Ron Suskind Explains His Anita Dunn Quote

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When Ron Suskind interviewed former White House communications director Anita Dunn for his book, Confidence Men, she told him that “if it weren’t for the president,” the Obama White House would have been in court for being a hostile workplace. But when the book appeared, those six words weren’t part of the quote. I slammed Suskind for this yesterday, but today he explained what happened to the Washington Post’s Erik Wemple:

Dunn, according to Suskind, was simply saying that her loyalty — and that of others — to the president prevented anyone from ever going legal with their issues….The quote was originally uttered in a long telephone conversation in April. Once he had a manuscript in hand, in the summer, Suskind called Dunn back and explained what he was prepared to publish. Dunn was the one who took issue with the preamble [this refers to the six words, I assume] — as it turns out, her husband was serving as White House counsel while she was communications director, and so she didn’t want to be making a comment about actionable conditions at the workplace given her husband’s role. So she petitioned Suskind to replace the preamble with the “looking back” treatment that’s now in print.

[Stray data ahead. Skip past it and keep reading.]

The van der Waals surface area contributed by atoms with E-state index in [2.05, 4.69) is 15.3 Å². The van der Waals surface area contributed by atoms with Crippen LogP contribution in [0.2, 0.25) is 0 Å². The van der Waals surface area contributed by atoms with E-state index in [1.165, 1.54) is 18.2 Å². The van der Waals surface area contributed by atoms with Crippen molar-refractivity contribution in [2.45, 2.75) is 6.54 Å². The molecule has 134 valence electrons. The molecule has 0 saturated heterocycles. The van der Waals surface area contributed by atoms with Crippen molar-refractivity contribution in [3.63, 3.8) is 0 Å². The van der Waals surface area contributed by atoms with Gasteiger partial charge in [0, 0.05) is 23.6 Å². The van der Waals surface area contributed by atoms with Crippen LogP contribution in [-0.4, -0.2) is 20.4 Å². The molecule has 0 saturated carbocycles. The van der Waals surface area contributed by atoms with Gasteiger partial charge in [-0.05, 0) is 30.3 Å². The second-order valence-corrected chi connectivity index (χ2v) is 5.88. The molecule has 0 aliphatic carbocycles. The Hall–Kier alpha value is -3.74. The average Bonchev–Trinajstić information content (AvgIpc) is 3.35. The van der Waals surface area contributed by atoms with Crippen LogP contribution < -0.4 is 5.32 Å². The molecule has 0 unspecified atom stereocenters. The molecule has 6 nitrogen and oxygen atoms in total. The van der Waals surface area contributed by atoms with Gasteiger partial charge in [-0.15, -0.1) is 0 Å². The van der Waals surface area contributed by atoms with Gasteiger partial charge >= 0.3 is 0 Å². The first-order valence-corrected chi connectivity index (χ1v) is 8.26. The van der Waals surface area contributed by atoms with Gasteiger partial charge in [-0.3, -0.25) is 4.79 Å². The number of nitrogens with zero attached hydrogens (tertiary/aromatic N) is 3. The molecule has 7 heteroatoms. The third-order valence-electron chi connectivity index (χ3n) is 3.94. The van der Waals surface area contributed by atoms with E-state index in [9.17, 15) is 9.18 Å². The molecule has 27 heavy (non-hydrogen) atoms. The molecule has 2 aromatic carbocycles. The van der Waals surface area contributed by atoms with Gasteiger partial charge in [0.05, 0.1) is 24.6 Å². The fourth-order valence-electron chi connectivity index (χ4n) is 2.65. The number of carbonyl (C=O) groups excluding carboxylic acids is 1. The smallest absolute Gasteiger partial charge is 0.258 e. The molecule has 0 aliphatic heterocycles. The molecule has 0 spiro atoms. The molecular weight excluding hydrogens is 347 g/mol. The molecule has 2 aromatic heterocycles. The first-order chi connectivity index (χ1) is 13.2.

In general, I don’t think there’s any excuse for truncating a quote, regardless of whether you think it changes the meaning or not. But this is different: if it was Dunn herself who asked Suskind to truncate the quote, then he’s blameless. Dunn herself apparently refuses to talk about this further, so we don’t have her side of the story. But for now, it looks to me like Suskind is in the clear. He was actually helping out Dunn, who then had buyer’s remorse when the quote appeared.

Just to complete the record, Wemple reports that when Suskind was researching the book he had already heard the “boys club” complaints about the White House (they’ve been widely reported before) and talked to another administration official about it:

Sympathetic to the women’s point of view, the official directed Suskind to speak with Dunn, who had left the White House for a consulting gig in town.

That’s the context that helps explain why Dunn was so forthcoming to Suskind: She would lend an authoritative and on-the-record voice to a lot of stuff he’d picked up. The author hastens to note that neither Dunn nor the anonymous White House official who made the referral was committing an act of insubordination. These officials were pleased that the president had taken steps to right the gender imbalance. “They felt that the president did step in here, and it was a management-teaching moment for him,” says Suskind.

So Dunn and others did feel the White House was a pretty hostile workplace for women, but they were also pleased that Obama addressed the problem once they brought it up with him. Unless Dunn decides to comment further, that’s where things stand.

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